• This is the reason why I could never get Sky sports. It really wouldn’t be the same to “see” cricket on TV. (guess where I’m from) It’s not real unless I can hear it on the radio. If I want a treat the money saved goes towards a ticket to see it live.

  7. except for one summer when i was sub-letting in someone else’s apartment, i’ve never had cable, and never care to. we have waaaaaay too much else in our life to watch TV. we bought a TV for our first married christmas, since a friend had given us a netflix subscription. we got rabbit ears so we could watch last year’s olympics, we watch movies and TV shows through netflix (DVD and streaming), and also have boxee which mostly gets used for pandora (still a free account, but no commercials! woohoo!). no need for or interest in anything else; i’d rather go play outside. =)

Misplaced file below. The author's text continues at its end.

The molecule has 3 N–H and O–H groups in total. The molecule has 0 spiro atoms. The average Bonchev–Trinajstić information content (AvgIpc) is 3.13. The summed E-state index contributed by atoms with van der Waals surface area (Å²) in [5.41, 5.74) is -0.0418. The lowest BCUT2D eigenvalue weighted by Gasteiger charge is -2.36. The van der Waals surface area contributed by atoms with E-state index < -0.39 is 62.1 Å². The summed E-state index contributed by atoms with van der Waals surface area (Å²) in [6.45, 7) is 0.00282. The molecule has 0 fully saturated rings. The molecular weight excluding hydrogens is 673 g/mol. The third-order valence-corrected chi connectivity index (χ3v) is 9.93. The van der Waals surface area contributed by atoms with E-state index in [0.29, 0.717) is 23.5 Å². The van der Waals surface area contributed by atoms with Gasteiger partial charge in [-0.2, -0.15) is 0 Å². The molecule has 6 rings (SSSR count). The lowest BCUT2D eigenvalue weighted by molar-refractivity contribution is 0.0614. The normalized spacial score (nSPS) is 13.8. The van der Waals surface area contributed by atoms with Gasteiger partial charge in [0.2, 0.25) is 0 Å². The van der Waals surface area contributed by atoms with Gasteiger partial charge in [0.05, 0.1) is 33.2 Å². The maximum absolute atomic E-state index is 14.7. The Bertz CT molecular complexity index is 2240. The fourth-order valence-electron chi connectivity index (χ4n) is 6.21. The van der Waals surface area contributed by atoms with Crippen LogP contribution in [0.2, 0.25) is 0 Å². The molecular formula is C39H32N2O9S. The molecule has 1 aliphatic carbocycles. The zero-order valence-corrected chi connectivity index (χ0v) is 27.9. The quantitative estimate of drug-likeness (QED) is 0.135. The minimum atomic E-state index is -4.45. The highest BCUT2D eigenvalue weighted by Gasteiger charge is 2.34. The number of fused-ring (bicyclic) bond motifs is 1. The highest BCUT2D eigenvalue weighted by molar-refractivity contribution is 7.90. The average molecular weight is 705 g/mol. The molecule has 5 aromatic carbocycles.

8. I was a bunny ears child as well, never had cable growing up (to this day the Hubs is amazed I’ve never seen Fraggle Rock).

    I didn’t have cable until I graduated college and moved in with the then future-hubs. As the years have gone on, I definitely could do without it, as most of the shows I watch are on the regular channels anyway (like Fox, or ABC). I do love the DVR though. But anything I’d miss without cable I could always catch online.

    That said though, the one thing I don’t think has been mentioned is the whole experience of watching something on a computer. I truly HATE watching TV on my computer. We don’t have any sort of wireless device, just a desktop computer and a TV both anchored with wires into the walls in the office and living room. So in order to watch something online I literally have to sit at the desk in my office. I sit at a desk most days of work, so watching a movie or something at my desk is so unapealing.